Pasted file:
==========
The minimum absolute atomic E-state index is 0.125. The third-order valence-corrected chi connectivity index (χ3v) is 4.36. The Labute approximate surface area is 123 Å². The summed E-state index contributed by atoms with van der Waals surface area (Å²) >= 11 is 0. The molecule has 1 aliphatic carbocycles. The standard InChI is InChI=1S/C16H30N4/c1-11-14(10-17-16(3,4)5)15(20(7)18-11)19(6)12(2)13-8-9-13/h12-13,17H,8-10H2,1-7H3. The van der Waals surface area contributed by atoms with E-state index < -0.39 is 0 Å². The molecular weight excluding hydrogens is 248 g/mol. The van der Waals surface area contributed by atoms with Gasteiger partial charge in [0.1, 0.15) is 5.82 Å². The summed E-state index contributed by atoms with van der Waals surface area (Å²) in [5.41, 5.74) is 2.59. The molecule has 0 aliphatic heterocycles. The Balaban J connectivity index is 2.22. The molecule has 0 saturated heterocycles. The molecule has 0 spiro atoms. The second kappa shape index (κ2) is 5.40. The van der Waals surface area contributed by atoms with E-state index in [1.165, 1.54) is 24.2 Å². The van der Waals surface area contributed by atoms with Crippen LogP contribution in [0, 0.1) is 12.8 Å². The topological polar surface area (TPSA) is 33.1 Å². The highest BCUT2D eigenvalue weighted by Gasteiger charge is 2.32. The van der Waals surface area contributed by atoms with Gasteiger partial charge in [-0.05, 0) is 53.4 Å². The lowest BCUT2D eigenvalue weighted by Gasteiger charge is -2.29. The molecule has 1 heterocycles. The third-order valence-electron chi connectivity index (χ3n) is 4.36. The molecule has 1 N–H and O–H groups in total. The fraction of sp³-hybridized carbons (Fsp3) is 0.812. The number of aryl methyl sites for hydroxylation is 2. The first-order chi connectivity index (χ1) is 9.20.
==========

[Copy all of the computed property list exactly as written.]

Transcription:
The minimum absolute atomic E-state index is 0.125. The third-order valence-corrected chi connectivity index (χ3v) is 4.36. The Labute approximate surface area is 123 Å². The summed E-state index contributed by atoms with van der Waals surface area (Å²) >= 11 is 0. The molecule has 1 aliphatic carbocycles. The standard InChI is InChI=1S/C16H30N4/c1-11-14(10-17-16(3,4)5)15(20(7)18-11)19(6)12(2)13-8-9-13/h12-13,17H,8-10H2,1-7H3. The van der Waals surface area contributed by atoms with E-state index < -0.39 is 0 Å². The molecular weight excluding hydrogens is 248 g/mol. The van der Waals surface area contributed by atoms with Gasteiger partial charge in [0.1, 0.15) is 5.82 Å². The summed E-state index contributed by atoms with van der Waals surface area (Å²) in [5.41, 5.74) is 2.59. The molecule has 0 aliphatic heterocycles. The Balaban J connectivity index is 2.22. The molecule has 0 saturated heterocycles. The molecule has 0 spiro atoms. The second kappa shape index (κ2) is 5.40. The van der Waals surface area contributed by atoms with E-state index in [1.165, 1.54) is 24.2 Å². The van der Waals surface area contributed by atoms with Crippen LogP contribution in [0, 0.1) is 12.8 Å². The topological polar surface area (TPSA) is 33.1 Å². The highest BCUT2D eigenvalue weighted by Gasteiger charge is 2.32. The van der Waals surface area contributed by atoms with Gasteiger partial charge in [-0.05, 0) is 53.4 Å². The lowest BCUT2D eigenvalue weighted by Gasteiger charge is -2.29. The molecule has 1 heterocycles. The third-order valence-electron chi connectivity index (χ3n) is 4.36. The molecule has 1 N–H and O–H groups in total. The fraction of sp³-hybridized carbons (Fsp3) is 0.812. The number of aryl methyl sites for hydroxylation is 2. The first-order chi connectivity index (χ1) is 9.20.